Cheat Sheet:

A cheat's guide to Boito’s grand opera of
romantic delusions and devilish doings.

Who was the composer?

Arrigo Boito was an Italian novelist, poet, journalist and composer who wrote during the later 19th and early 20th centuries. He is most famous as the librettist for Verdi’s final masterpieces, Otello and Falstaff. Mefistofele is his only completed opera.

Born in Padua in 1842, the son of an Italian painter and a Polish countess, Boito studied at the Milan Conservatory. Mefistofele, based of Goethe’s Faust, was a flop at La Scala in 1868, but after drastic revision the opera triumphed in Bologna seven years later.

Composer Arrigo Boito

Composer Arrigo Boito

Composer Arrigo Boito

As a librettist, Boito worked with Ponchielli to produce La Gioconda, which premiered in 1876. His relationship with Verdi began when he helped the older composer revise Simon Boccanegra (1881) and continued with Boito’s skillful adaptations of Shakespeare’s Othello (Otello, 1887) and The Merry Wives of Windsor (Falstaff, 1893).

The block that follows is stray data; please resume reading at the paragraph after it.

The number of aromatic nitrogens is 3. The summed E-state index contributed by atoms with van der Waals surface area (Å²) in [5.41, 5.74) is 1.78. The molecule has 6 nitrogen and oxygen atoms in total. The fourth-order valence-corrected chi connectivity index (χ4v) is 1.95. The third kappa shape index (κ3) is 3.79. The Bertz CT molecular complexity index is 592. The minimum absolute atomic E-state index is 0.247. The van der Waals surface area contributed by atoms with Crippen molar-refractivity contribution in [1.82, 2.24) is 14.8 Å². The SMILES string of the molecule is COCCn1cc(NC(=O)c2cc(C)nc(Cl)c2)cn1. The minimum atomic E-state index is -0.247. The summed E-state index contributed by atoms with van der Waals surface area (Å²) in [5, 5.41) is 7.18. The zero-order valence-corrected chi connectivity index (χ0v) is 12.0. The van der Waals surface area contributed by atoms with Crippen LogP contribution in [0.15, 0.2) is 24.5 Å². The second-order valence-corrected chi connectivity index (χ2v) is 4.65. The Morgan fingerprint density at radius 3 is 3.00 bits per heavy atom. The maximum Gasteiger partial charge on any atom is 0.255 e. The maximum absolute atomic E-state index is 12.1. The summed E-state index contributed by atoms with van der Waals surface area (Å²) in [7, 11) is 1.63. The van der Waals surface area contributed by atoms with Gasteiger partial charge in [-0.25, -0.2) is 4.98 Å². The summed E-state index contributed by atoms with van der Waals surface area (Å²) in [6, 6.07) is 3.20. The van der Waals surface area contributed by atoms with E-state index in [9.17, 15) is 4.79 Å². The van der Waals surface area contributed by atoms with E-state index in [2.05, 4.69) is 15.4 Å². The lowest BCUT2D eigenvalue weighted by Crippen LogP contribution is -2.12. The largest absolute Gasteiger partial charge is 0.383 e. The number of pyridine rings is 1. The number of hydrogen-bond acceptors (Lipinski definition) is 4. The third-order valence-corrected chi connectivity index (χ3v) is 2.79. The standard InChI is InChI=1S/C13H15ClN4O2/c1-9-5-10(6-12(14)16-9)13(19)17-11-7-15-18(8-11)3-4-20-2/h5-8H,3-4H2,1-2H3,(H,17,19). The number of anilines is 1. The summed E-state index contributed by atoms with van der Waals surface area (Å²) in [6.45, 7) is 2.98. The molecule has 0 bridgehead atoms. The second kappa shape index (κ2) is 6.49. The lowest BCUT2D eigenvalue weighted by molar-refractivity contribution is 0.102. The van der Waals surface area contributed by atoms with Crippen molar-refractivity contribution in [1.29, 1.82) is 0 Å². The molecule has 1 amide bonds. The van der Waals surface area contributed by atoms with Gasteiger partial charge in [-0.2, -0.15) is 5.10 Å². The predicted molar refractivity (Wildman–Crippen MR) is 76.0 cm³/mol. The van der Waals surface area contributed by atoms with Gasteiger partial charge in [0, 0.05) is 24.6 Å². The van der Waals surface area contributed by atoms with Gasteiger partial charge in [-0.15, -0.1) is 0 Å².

Boito wrote little music otherwise. He completed and then destroyed one opera, Ero e Leandro, and left another, Nerone, incomplete at his death. He also left the manuscript for an A-minor Symphony.

Boito died in Milan in 1918, at the age of 76.

What happens in the story?

In Heaven, the demon Mefistofele makes a bet with the heavenly hosts that he can win the soul of God’s favourite scholar, Faust.

Appearing in his study, Mefistofele convinces the elderly Faust to pledge his immortal soul for a life of blissful pleasures.

Transformed into a handsome youth, Faust’s first act is to seduce Margherita, an innocent village girl, who is subsequently condemned for poisoning her own mother and drowning her baby. When Mefistofele and Faust come to rescue her from prison, Margherita rejects the devil and is redeemed.